We need to pause and see something that is there in the original language. This was not something just written to Habakkuk. There are four plurals in this verse. “Look” and “wonder” are plural commands; “your days” is written to a plural people, “that you would not believe if told” is a plural you. Why is that significant? How many of us in these weighty days feel alone? How many of us feel, “Am I the only one who is seeing this?” Take heart, church, you are not alone. You are not the only one bringing these things before the Lord. May he help you find others so you can bring it to the Lord together. But even more, you are never alone. “I am with you always,” Jesus Christ says, “to the end of the age.” And we have a great high priest who is seated and who is interceding for us. Take heart: You are not alone.

But we also need to wrestle with the command here. We are supposed to look and wonder. This is not just saying that something bad is coming for this people, but also that God is raising them up. Just like his word was paralyzed, he is causing this nation to stand. This nation that came out of nowhere if you were looking at the history books. One commentator said, “They became the world rulers over Babylonia, Assyria, Syria, Palestine, and Egypt when twenty years previously they were hardly known to exist” (Robertson, p. 149). Here’s a historical example of the sovereignty of our God. We should be astounded that God would raise up this nation. Just look at what it says about them in verse 6.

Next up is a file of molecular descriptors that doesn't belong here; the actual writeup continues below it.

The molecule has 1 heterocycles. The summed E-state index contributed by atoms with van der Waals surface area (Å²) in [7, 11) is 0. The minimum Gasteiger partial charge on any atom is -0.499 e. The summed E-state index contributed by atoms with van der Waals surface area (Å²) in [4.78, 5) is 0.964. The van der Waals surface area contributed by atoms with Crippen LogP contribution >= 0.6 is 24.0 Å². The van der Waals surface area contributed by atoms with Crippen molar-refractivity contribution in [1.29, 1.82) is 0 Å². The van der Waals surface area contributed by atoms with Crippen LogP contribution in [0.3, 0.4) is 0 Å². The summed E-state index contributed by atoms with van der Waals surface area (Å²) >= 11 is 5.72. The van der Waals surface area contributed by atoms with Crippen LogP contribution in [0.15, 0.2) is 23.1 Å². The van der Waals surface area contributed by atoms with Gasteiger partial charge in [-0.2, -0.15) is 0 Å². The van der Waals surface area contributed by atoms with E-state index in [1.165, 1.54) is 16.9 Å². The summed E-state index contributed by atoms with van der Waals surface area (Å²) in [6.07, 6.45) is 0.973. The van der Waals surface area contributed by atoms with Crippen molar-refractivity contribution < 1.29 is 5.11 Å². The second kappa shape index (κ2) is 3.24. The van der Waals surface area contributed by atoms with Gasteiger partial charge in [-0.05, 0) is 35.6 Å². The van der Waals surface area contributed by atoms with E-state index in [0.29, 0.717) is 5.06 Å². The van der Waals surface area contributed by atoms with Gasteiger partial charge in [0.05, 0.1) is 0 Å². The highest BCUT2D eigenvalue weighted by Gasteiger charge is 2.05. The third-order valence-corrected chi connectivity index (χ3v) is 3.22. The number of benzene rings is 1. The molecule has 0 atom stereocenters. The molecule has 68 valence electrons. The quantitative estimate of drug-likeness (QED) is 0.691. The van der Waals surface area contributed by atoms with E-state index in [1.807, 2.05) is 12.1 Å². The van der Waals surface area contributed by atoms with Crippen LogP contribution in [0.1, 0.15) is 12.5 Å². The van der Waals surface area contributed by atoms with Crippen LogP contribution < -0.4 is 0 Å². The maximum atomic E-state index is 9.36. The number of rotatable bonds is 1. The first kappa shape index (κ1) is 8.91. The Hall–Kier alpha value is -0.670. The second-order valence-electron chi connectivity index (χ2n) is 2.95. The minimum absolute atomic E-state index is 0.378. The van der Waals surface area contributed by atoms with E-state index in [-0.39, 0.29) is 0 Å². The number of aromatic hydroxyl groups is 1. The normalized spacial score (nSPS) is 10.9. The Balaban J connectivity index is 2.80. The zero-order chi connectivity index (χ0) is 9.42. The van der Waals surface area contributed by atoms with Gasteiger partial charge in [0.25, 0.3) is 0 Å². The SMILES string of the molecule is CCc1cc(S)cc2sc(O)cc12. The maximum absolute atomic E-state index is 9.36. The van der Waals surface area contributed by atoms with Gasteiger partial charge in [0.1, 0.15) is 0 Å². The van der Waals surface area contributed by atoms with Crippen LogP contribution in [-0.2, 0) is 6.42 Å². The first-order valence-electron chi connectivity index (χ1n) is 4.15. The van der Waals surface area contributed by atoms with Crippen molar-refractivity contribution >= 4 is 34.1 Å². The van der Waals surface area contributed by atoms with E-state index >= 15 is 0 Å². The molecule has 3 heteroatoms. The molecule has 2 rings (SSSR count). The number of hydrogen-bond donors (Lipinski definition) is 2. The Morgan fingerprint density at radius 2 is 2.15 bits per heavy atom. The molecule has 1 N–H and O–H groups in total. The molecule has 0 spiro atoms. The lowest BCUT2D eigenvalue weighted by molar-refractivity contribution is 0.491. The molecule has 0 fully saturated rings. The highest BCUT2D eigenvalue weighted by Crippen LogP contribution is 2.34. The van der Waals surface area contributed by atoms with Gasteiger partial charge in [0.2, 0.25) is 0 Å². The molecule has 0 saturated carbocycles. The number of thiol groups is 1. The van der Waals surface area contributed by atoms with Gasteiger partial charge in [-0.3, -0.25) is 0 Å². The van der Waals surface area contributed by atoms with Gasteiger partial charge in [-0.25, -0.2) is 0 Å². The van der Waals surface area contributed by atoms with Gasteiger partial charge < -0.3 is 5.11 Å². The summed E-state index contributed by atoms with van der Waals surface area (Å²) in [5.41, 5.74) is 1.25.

For behold, I am raising up the Chaldeans,
    that bitter and hasty nation,
who march through the breadth of the earth,
     to seize dwellings not their own.

They are hasty. They’re not going to give thought or be gentle. They’re going to make fast decisions and leave the results as they lie. 

They are dreaded and fearsome;
     their justice and dignity go forth from themselves.

Where Judah’s justice goes forth perverted, the Chaldeans are a law unto themselves. Judah is being warned. What the Chaldeans call “good” Judah would not, but that is their law. 

Their horses are swifter than leopards,
     more fierce than the evening wolves;
     their horsemen press proudly on.
Their horsemen come from afar;
     they fly like an eagle swift to devour.
They all come for violence,
     all their faces forward.
     They gather captives like sand.

These verses stir up images in our mind. Habakkuk had said, “How long, O Lord?” and the scary, astounding answer he’s given is that it’s coming swiftly. Habakkuk had cried out “violence!” and this is the Chaldeans’ mission statement. 

At kings they scoff,
     and at rulers they laugh.
They laugh at every fortress,
     for they pile up earth and take it.